During the war in Kosovo, Belkize* worked as a teacher in a village just outside her hometown. One day, as she approached the village on her way to work, she noticed it was very quiet—not even the dogs were barking.

As she continued toward the school, one of her students called out to her from his front stoop, “Teacher, something has happened in the village. Go home!” Belkize assured the boy that the village seemed peaceful and she continued the short distance to the school. When she arrived, the school was locked, so she turned to head home.

Eventually, Belkize reached a bridge and noticed about a dozen Serb soldiers loitering beneath it. She was gripped with fear knowing they might harass or assault her. In that moment she inwardly cried out, “Jesus, please hold my hand and guide me!”

Miracle on the Bridge

As she began to cross, the Serb soldiers suddenly came up onto the bridge, but Belkize continued to move forward, her hand clenched in front of her as if being led across. She had difficulty weaving her way through the group of men, occasionally bumping into them, but she continued on amazed that the soldiers never reacted to her.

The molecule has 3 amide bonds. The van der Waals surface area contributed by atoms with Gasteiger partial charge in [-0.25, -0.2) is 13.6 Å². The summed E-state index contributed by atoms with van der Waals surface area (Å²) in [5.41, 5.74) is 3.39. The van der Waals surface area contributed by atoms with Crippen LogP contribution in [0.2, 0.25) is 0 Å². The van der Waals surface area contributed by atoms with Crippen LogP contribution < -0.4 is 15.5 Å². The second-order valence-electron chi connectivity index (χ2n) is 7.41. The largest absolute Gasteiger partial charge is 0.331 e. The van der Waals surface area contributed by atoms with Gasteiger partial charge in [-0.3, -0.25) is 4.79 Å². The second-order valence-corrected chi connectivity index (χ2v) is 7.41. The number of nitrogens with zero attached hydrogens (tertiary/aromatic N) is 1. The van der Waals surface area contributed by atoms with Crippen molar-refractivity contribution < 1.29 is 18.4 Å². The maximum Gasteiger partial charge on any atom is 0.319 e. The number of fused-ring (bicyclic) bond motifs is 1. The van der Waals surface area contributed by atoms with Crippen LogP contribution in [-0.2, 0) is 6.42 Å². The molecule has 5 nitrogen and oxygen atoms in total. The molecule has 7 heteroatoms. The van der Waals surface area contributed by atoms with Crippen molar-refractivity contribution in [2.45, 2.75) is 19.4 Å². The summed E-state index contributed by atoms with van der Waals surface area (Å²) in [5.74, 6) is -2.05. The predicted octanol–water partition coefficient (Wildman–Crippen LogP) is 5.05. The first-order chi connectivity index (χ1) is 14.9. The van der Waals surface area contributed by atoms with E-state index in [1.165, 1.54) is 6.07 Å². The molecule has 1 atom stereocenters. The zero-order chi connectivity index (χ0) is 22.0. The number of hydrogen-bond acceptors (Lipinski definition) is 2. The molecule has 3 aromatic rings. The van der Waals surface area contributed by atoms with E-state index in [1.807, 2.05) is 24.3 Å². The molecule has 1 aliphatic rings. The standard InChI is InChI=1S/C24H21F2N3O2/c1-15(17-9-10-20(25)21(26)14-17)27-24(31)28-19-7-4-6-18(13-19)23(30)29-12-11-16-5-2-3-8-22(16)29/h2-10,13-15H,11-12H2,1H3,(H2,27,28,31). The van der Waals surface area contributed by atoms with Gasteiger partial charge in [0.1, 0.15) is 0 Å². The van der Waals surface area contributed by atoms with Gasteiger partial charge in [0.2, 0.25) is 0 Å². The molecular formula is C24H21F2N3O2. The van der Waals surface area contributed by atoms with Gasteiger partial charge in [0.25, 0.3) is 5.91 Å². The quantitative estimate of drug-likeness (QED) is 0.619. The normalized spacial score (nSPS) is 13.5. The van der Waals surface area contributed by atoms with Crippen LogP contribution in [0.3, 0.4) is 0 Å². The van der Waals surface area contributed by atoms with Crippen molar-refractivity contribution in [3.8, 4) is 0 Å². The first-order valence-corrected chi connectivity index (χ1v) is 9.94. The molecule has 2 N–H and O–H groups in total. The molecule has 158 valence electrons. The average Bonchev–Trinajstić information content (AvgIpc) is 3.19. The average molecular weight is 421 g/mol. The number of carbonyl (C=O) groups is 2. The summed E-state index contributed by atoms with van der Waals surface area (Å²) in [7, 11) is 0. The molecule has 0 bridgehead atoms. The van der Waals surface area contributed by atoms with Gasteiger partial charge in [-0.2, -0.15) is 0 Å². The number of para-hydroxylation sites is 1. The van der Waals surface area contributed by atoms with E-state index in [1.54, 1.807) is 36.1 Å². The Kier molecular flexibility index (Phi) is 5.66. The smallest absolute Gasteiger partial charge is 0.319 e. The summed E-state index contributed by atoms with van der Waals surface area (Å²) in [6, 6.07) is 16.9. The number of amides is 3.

A bus approached on the road beyond the bridge, and noticing the young woman in such a precarious position, the driver waited for her. Belkize eventually broke free from the group of soldiers and ran to the bus.

As she boarded all the passengers cheered, wanting to know how she had gotten past the soldiers without being harassed. Belkize replied, “There are only two answers I can think of, either God made me invisible or He made them blind!” Everyone on the bus agreed God had performed a miracle on the bridge that day.

Healing through Understanding

In 2019, now a pastor’s wife, Belkize felt led to start Healing Unseen Wounds, a project to assist survivors of wartime rape. After watching a television interview about the plight of Kosovo’s wartime rape survivors, Belkize contacted the women’s center director who appeared on the program, offering some humanitarian aid the church has recently received.

During their initial meeting it was clear that there was potential to partner further, and a fruitful relationship developed. In less than a year, Healing Unseen Wounds has helped five families in the Drenica region with micro-enterprise investment and over 30 women with trauma therapy, but there is so much more to be done. To support this project and others chosen by Alliance Women, give here.

Belkize often thinks of God’s faithfulness to her that day on the bridge, particularly when she hears the stories of women who were brutalized during the war. She says, “Everything God does has a purpose. I believe He allowed that situation to happen to me so I can understand the rape survivors more and love and care for them well, because I could have very easily been one of
them.”

*name changed

Healing Unseen Wounds